During the discussion on the Bill in Committee claims were made for the compensation of shopkeepers whose customers had been taken away from them as the result of new housing schemes. The Government gave a rather sympathetic hearing to those claims and indeed I understand that in the Bill itself they have in a manner provided for the possibility of compensation being payable to shopkeepers in those circumstances. During the earlier discussions I suggested—and I think the suggestion will be borne out by anyone who has had experience of housing schemes—that while we have set our minds in the past on the actual housing of the people we have largely left out of account the necessity for providing shopping facilities for the people who are rehoused under these schemes. These people require shops close to their place of residence. In our great towns we see large housing schemes, covering anything from 10,000 to 20,000 inhabitants—I know of one which covers close upon 40,000 people—with very inadequate provision of shopping facilities. There may be only half a dozen shops for a very extensive area.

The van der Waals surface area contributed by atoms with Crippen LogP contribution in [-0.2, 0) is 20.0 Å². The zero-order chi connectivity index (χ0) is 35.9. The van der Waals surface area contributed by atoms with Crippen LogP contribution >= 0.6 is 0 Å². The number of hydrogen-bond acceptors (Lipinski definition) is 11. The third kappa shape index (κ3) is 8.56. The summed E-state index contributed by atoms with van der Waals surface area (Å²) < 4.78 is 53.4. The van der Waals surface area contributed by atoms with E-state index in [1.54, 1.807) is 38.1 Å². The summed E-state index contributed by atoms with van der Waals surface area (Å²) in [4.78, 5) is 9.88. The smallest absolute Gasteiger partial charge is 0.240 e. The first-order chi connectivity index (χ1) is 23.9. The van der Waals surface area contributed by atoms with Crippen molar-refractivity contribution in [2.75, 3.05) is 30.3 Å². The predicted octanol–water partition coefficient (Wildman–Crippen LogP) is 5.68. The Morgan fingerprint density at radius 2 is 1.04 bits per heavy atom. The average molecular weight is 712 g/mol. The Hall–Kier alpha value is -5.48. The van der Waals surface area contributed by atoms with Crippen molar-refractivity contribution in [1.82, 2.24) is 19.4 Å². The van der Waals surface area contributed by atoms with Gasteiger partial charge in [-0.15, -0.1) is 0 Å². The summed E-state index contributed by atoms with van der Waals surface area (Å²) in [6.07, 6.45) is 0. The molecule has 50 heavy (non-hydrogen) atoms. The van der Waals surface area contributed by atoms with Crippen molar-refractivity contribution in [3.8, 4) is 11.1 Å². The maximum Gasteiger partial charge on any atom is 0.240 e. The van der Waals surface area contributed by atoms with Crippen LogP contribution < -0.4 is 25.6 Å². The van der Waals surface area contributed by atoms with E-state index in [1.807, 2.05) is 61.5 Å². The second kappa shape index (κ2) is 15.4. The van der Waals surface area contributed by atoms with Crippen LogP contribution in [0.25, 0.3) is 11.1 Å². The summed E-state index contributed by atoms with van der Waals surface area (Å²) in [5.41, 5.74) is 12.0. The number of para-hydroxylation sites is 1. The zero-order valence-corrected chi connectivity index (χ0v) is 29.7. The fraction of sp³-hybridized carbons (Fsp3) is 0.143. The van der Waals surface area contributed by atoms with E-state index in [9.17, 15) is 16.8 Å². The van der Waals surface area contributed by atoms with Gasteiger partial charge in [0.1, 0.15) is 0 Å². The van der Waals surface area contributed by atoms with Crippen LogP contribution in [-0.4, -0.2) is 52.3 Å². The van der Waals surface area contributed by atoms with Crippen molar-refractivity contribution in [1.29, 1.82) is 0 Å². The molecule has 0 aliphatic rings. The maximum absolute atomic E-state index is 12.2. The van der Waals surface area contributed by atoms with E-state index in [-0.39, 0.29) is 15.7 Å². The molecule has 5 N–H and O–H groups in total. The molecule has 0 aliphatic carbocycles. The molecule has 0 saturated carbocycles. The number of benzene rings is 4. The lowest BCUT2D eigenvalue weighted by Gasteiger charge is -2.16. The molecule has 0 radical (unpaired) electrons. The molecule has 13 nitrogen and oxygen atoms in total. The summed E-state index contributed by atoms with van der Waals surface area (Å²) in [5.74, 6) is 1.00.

The position of the shopkeepers is that they are unable to set up new shops and run them as they did in the old district under the old conditions. Under these new schemes they must either buy the ground or feu the ground from the corporation and then erect the shop upon it. If shops are erected by the corporation then they must buy the shops from the corporation before they can 1888 start business. I submit that this is one of the factors which brings about overcrowding in the central districts of large cities on Saturday afternoons and evenings and even on ordinary evenings. The people, not having the shopping facilities which they require, at their doors, are compelled to use the transport system to go into the centre where the large multiple firms have their headquarters. That may be a good thing for the municipalities which own their own transport systems but it involves a great amount of complication and it is a matter which ought to be considered by the Government. My view is that instead of offering compensation to shopkeepers whose customers have been transferred to these new housing estates, the Government ought to introduce an Amendment in another place providing for the offer to those shopkeepers of alternative shops in the new housing estates. An alternative shop in one of the estates, to which possibly the most of his customers had removed, would enable a shopkeeper to retain the larger part of his business, and it seems a more sensible way of dealing with the difficulty than merely assessing the value of the business and the average of the profits taken year by year in the old locality, and then paying compensation from that basis.